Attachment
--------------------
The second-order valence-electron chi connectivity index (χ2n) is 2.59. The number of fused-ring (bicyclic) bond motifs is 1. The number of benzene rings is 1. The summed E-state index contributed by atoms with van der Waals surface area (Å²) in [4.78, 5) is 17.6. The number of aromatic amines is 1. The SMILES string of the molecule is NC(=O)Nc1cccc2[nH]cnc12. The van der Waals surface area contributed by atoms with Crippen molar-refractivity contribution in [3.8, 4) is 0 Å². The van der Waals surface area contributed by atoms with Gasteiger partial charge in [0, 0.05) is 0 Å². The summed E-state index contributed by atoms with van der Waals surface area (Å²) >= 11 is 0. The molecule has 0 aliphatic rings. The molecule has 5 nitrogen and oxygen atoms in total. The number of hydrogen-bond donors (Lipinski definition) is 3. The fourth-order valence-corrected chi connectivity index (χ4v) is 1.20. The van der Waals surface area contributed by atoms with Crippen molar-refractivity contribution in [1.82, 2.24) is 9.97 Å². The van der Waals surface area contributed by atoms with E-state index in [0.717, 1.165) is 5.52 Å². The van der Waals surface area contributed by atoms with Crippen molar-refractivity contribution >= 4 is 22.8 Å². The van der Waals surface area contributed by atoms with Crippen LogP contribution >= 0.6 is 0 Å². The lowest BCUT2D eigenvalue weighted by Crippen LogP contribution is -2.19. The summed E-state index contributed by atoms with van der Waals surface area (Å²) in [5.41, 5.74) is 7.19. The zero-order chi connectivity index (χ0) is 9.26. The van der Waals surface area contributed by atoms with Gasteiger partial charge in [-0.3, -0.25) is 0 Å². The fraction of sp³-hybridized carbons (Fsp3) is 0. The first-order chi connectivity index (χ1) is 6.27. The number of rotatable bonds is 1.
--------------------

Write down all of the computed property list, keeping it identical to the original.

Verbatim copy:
The second-order valence-electron chi connectivity index (χ2n) is 2.59. The number of fused-ring (bicyclic) bond motifs is 1. The number of benzene rings is 1. The summed E-state index contributed by atoms with van der Waals surface area (Å²) in [4.78, 5) is 17.6. The number of aromatic amines is 1. The SMILES string of the molecule is NC(=O)Nc1cccc2[nH]cnc12. The van der Waals surface area contributed by atoms with Crippen molar-refractivity contribution in [3.8, 4) is 0 Å². The van der Waals surface area contributed by atoms with Gasteiger partial charge in [0, 0.05) is 0 Å². The summed E-state index contributed by atoms with van der Waals surface area (Å²) >= 11 is 0. The molecule has 0 aliphatic rings. The molecule has 5 nitrogen and oxygen atoms in total. The number of hydrogen-bond donors (Lipinski definition) is 3. The fourth-order valence-corrected chi connectivity index (χ4v) is 1.20. The van der Waals surface area contributed by atoms with Crippen molar-refractivity contribution in [1.82, 2.24) is 9.97 Å². The van der Waals surface area contributed by atoms with E-state index in [0.717, 1.165) is 5.52 Å². The van der Waals surface area contributed by atoms with Crippen molar-refractivity contribution >= 4 is 22.8 Å². The van der Waals surface area contributed by atoms with Crippen LogP contribution >= 0.6 is 0 Å². The lowest BCUT2D eigenvalue weighted by Crippen LogP contribution is -2.19. The summed E-state index contributed by atoms with van der Waals surface area (Å²) in [5.41, 5.74) is 7.19. The zero-order chi connectivity index (χ0) is 9.26. The van der Waals surface area contributed by atoms with Gasteiger partial charge in [-0.3, -0.25) is 0 Å². The fraction of sp³-hybridized carbons (Fsp3) is 0. The first-order chi connectivity index (χ1) is 6.27. The number of rotatable bonds is 1.